Tips on creating a personal WordPress website on sites.wfu.edu

Information Systems at Wake Forest recently introduced a new option for faculty, staff, and students interested in creating a personal website. https://sites.wfu.edu allows you to create a single site automatically by filling out an online form. For instructions, see https://docs.sites.wfu.edu/  and follow the instructions for installing WordPress. One advance tip: make sure to choose to make it a secure site ( https) during the setup process.

Wordpress logo

For those who are already well familiar with WordPress, the above links are all you need. If you are just getting started with WordPress, here are a few tips to jump-start your process. These tips assume you have already executed the above steps to create your own domain such as matthews.sites.wfu.edu and have activated WordPress on it as part of the setup process.

Important note for students: when you graduate (or now, if you prefer), you can with a few clicks purchase your own domain and take your website with you for a small monthly fee. This will be your own curated presence on the web.

Why WordPress?

WordPress is the most widely used content management system (CMS). The goal of a CMS is to separate content creation from the complexity of controlling appearance. This allows content creation to be done with minimal expertise, no more than is required to use Word or Google Docs. Control of appearance can be as easy or as hard as you choose. Appearance is controlled by themes, plugins, and custom CSS. If you are willing to accept the look of a standard theme, you can quickly focus on creating your content. If you want more control of the appearance of your pages, you can explore how to customize the CSS of your theme.

Themes

I recommend sticking with one of the following community-supported themes: twenty thirteen, twenty fourteen, twenty fifteen, twenty sixteen, twenty seventeen, or twenty nineteen. These are all open source, widely used, frequently updated, and heavily vetted. Twenty thirteen was the first community-supported theme to do a good job of supporting mobile devices. Be aware that newer is not necessarily better, just a different style.

If you do not want to do your own homework on the differences between these, I have been happy with the theme twenty sixteen.

Other Tips

SSL

As stated above, be sure you chose to make it a secure site as part of the above process. Even if you have no sensitive content, having your site running https will avoid security warnings from Google to folks visiting your site. It will also help your search rankings. (This may now be automatic without you doing anything.)

WordPress tutorials on LinkedInLearning

Wake Forest faculty, staff, and students have access to the great online training available at LinkedIn Learning. You can access this training as follows:

  • Open your WFU account in Google Mail.
  • Click on the Google Apps icon (a 3×3 array of dots) in the upper right hand corner of the page.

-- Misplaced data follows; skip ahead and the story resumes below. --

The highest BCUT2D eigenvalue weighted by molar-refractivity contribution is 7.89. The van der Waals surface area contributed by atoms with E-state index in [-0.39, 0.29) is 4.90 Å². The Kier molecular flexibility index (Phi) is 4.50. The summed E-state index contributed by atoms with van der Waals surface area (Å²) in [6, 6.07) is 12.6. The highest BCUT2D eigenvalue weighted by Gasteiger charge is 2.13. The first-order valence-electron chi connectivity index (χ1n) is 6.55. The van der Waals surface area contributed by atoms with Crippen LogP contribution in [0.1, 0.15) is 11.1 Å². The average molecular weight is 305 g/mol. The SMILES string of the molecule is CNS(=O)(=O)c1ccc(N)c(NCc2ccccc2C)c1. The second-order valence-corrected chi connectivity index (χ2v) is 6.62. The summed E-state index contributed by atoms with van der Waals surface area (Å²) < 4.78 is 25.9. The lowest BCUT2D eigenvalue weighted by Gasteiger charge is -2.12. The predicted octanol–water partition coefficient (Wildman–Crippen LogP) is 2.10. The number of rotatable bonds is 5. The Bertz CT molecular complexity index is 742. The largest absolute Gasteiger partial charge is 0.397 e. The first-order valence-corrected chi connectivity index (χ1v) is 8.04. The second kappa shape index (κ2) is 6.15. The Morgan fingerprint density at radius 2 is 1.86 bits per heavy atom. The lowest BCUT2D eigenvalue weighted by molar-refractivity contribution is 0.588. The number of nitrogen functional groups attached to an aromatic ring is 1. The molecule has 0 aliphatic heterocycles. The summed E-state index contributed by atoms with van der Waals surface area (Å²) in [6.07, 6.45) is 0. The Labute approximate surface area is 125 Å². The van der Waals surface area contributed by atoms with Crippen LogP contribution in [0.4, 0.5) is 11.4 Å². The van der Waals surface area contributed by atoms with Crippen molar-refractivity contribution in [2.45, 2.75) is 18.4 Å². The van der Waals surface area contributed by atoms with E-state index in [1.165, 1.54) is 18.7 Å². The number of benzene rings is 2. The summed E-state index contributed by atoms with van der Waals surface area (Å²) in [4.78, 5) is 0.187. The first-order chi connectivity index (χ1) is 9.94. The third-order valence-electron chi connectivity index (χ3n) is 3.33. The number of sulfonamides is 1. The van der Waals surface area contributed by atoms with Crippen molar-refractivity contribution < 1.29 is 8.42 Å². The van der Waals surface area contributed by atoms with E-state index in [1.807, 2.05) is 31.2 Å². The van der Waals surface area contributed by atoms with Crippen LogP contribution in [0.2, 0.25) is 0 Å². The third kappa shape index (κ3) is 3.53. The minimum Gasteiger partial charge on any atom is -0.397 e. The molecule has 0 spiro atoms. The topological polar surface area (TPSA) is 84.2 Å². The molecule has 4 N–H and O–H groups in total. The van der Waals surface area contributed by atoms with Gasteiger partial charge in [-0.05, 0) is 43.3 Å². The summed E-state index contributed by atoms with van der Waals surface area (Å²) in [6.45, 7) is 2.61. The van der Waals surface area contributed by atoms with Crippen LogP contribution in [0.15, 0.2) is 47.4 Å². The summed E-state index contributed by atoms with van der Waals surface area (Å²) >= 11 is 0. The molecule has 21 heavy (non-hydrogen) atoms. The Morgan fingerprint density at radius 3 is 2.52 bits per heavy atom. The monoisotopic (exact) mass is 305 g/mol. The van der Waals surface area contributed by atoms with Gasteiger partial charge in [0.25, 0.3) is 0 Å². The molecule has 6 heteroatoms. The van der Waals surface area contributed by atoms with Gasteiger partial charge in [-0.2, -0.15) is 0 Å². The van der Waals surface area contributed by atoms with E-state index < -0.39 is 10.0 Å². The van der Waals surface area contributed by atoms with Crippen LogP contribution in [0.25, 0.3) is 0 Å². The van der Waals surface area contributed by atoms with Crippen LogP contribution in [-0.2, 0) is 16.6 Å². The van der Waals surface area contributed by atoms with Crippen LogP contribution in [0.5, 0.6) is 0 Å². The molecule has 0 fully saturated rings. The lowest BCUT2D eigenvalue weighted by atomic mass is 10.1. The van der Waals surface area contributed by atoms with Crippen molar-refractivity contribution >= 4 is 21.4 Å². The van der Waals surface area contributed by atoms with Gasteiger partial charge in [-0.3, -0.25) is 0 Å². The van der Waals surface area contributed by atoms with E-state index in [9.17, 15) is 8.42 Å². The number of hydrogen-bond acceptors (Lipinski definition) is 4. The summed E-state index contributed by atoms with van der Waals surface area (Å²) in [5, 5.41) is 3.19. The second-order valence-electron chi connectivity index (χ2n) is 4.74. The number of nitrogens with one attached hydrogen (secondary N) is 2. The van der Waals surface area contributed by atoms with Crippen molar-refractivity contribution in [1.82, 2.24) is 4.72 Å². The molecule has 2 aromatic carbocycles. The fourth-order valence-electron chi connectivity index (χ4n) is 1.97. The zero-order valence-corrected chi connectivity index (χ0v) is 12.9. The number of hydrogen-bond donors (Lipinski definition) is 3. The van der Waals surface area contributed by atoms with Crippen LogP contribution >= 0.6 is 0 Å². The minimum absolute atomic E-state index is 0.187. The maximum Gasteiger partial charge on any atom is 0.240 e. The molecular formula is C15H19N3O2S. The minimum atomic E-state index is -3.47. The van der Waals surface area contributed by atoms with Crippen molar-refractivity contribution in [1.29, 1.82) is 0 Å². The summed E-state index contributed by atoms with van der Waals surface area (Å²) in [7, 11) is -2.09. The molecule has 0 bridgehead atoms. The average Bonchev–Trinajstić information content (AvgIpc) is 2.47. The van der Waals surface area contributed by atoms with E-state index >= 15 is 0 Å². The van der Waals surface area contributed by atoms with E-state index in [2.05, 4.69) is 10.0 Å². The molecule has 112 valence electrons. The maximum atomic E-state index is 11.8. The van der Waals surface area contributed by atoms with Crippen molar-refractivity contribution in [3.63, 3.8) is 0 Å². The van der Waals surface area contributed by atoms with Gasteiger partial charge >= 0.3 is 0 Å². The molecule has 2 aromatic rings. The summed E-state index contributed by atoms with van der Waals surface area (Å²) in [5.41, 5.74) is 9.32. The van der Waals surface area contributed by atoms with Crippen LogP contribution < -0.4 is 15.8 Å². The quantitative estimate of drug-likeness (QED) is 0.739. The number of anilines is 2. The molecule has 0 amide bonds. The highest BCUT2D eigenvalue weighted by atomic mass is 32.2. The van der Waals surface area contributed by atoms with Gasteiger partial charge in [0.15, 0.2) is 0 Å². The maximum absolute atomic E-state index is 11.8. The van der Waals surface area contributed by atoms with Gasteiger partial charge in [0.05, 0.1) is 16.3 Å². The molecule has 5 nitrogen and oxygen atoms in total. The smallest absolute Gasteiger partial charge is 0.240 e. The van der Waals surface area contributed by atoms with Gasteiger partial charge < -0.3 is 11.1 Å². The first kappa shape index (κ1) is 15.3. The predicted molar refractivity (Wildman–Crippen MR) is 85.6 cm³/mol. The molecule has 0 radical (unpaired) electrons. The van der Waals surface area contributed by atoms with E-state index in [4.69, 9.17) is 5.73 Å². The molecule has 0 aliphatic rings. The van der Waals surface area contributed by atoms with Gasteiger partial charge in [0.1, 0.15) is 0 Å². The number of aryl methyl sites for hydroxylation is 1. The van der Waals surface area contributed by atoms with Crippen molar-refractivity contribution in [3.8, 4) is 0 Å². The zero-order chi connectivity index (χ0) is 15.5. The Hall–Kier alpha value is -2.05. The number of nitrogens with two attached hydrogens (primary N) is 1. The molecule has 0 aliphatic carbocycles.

• Scroll down and select LinkedIn Learning

Go there and search for WordPress 5 Essentials for a good start.

Organization

What are your major categories (think top-level folders)? Create a page for each of these, editing each page’s permalink to make it short. Then as you create additional pages, choose a parent page from the drop down menu in the right column before clicking publish. I also recommend shortening your permalinks before publishing, as these form the URLs used to access the pages.

My favorite plugins

For a list of my favorite plugins and a brief description of each, visit My Favorite WordPress Plugins. Please note that I have not tested all these in the sites.wfu.edu environment.

Migrating your old static sites

Do you want to bring over your old static website to your new site on sites.wfu.edu? Before creating many new pages on your WordPress site, please visit Migrating your static site to Wake Sites for

  1. step by step instructions on the migration, and
  2. things to avoid in naming your new WordPress pages.

Accessibility

A few simple practices can make your site much more accessible to those with vision or mobility challenges.

  • Use proper headings to structure your content. Never skip a level going down, e.g., never follow and Heading 2 with a Heading 4.
  • Use ALT tags on all images. These should not replicate text, but should briefly identify the content of the image.
  • Pay attention to the size and speed of the page. Not everyone in the world has fast and affordable connectivity. I read Abigail’s WWW Dream in 1997, and it permanently shaped my philosophy of website design.

Monitoring site performance

If you are serious about getting the best exposure for your site, there are two essential tools.

  • Google Search Console. Set up a free account there and follow instructions on how to register your site. The tool works in concert with Google search. You can register your sitemap here. This site will give you diagnostics of pages with problems, as well as sudden decreases in search results that may indicate a problem. It may even be the first signal your site has been hacked. See also The SEO Framework plugin, described in my Favorite Plugins page.
  • Google Analytics. This tool lets you monitor the number of visits to your site and what pages are most popular. See also GA Google Analytics on my Favorite Plugins page.

See also